Retail spending showed some life
But if high unemployment continues and taxes increase, consumers might shut wallets
Sunday, January 15, 2012
• Sales figures in 2012 will be close to those seen in 2008.
• Retail spending will continue to grow but not at a rate as robust as seen in 2010.
• Discounters, wholesale clubs and e-commerce retailers will continue to gain market share, possibly reflecting a permanent shift in spending habits.
Higher consumer confidence and recession fatigue combined to keep total retail sales positive throughout 2011, continuing an upward trend that began in 2010.
As I predicted last year, 2010 retail store sales finished up 3.99 percent over 2009. In the second quarter of 2011, total retail sales were up more than 4 percent over the same quarter of the previous year, according to the Washington Department of Revenue. We expect that 2011 finished with an increase of around 4 percent. This growth is a positive economic sign, but we have a long way to go to reach the more than 12 percent year-over-year total sales growth which occurred in 2005.
Americans and Clark County shoppers are still jittery about spending, partially because of continued weakness in the job market. A variety of factors affected spending growth, which was inconsistent and unpredictable during the year. Though some pent-up demand resulted in strong sales advances in the first two quarters, the final half of 2011 showed more modest growth. At the end of the year a good percentage of shoppers said they were buying nongift items for themselves and their families, perhaps replacing items that were worn or which they waited to replace during the recession.
Some retailers are well-positioned to absorb a lower rate of sales growth; they have adjusted inventories, both in the amount of merchandise they carry and types of goods. Store owners are interacting with customers more to understand their interests and needs. Service has become paramount due to competition from online retailers, which have had a major impact on brick-and-mortar stores.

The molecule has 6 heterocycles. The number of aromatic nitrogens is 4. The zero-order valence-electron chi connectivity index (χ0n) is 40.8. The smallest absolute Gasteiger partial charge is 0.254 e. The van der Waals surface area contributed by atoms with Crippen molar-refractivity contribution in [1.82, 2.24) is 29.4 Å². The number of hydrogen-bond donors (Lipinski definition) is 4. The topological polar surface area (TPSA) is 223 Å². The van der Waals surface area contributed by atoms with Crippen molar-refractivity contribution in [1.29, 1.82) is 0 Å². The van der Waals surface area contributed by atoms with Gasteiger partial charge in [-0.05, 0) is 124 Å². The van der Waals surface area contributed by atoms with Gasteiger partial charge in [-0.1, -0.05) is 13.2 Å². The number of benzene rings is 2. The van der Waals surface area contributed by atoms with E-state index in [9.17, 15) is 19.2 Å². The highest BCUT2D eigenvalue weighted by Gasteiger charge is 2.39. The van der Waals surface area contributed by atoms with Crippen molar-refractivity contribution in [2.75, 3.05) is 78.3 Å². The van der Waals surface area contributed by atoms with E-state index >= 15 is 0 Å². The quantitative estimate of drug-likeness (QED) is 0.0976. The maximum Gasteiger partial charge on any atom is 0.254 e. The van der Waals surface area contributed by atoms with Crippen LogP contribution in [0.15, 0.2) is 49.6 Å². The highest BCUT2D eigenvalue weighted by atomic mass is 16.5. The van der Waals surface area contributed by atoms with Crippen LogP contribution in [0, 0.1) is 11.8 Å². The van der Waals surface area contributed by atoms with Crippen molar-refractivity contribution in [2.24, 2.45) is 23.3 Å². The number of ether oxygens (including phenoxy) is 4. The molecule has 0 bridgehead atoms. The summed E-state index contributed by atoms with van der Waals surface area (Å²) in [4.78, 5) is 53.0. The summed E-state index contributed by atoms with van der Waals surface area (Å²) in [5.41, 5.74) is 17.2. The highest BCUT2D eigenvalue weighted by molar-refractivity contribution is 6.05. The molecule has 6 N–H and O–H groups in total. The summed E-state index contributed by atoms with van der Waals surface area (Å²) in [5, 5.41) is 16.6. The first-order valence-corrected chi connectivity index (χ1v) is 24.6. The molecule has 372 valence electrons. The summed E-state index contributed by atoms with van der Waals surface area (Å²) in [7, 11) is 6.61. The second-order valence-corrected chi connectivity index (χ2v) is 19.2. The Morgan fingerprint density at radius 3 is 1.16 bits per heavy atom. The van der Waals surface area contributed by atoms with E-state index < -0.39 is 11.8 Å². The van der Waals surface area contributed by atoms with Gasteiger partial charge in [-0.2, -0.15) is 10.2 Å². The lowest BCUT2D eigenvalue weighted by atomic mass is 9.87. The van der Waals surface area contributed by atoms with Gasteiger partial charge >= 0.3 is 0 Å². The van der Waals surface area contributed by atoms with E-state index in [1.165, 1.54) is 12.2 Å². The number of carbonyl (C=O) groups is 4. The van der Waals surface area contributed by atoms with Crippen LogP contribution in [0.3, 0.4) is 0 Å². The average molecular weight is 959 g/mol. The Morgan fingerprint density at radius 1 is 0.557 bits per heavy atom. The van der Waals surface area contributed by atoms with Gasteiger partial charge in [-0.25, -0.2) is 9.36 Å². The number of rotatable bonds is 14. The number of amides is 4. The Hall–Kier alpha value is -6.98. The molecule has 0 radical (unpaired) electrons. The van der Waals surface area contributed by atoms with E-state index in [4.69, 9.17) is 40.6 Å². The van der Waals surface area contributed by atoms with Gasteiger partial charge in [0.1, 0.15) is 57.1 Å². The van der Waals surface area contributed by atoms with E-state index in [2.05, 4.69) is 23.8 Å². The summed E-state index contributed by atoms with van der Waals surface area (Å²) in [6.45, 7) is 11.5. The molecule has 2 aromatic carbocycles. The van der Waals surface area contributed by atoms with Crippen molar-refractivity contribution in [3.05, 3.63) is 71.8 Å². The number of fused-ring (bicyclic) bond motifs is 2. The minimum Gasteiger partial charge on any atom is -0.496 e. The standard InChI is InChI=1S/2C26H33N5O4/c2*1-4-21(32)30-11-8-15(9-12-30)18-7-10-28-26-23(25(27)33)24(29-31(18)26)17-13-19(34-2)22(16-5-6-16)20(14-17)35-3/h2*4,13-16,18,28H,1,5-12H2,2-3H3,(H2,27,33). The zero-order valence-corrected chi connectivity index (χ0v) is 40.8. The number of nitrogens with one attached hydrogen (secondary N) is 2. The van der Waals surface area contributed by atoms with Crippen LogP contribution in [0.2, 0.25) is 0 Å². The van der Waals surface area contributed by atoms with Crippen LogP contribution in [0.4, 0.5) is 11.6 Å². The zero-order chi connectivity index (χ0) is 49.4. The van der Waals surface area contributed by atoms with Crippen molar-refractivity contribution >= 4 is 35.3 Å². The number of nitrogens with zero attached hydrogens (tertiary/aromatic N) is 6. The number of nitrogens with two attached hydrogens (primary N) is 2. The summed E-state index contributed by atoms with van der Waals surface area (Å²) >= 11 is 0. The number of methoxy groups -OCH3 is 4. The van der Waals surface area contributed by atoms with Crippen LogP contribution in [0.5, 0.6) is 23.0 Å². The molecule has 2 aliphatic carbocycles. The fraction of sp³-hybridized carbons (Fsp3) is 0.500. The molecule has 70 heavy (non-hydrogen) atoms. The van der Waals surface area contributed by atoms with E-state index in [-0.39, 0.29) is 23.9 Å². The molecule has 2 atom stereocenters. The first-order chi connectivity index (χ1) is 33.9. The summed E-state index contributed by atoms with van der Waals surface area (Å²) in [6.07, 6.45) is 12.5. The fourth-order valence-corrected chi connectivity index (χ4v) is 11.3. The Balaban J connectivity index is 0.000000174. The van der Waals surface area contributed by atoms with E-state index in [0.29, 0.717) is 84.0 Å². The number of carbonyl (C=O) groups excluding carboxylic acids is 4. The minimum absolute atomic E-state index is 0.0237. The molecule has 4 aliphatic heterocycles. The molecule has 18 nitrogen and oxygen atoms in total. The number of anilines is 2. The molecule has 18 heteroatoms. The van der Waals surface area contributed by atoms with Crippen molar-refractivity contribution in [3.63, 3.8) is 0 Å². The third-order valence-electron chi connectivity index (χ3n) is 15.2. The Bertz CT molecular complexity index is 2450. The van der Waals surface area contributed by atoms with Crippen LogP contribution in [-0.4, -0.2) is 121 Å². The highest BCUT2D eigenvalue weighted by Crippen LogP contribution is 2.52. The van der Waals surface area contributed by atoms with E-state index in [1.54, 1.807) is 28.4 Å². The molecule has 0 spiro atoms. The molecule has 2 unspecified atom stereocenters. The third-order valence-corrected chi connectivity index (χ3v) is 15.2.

Shopping has become very competitive, with customers browsing online before stepping into a store.
Best Buy now looks like a showroom. Customers come to see and touch merchandise they later order online, and not always from Best Buy. Amazon has aggressively taken sales from other retailers.
Increased gas prices mean many consumers are less able to spend, and they take to the Internet to get free shipping and significant discounts.
For retailers, free shipping can significantly cut into profits.
Luxury sales are the shining star of retail. Sales in this category dived in 2009 by 9.1 percent, but have shown a strong recovery in the past two years.
Overall weakness in chain store spending reflects a slowdown in apparel sales. Wholesale clubs such as Costco averaged a 10.8 percent increase over 2010, and discounters such as Target and TJ Maxx have continued to show sales improvement.
Late last year, Wal-Mart Stores Inc. finally ended nine consecutive quarters of declining sales with a slight uptick. Its previous core customer base of cost-conscious shoppers switched to the Internet and dollar stores during the recession and Wal-Mart has had difficulty gaining them back. Its latest strategy is to hold back on passing along the full cost of food inflation to customers, which drives shopper loyalty but has strongly impacted profits. More than half of Wal-Mart’s $260 billion in annual U.S. sales now comes from low-profit groceries.
Retail spending will continue to be affected by the unemployment rate and national and international news. New taxes and higher prices also impact the customer’s ability to spend. Government officials at all levels would be well advised to consider these impacts as a part of their responsibility to strengthen this difficult economy.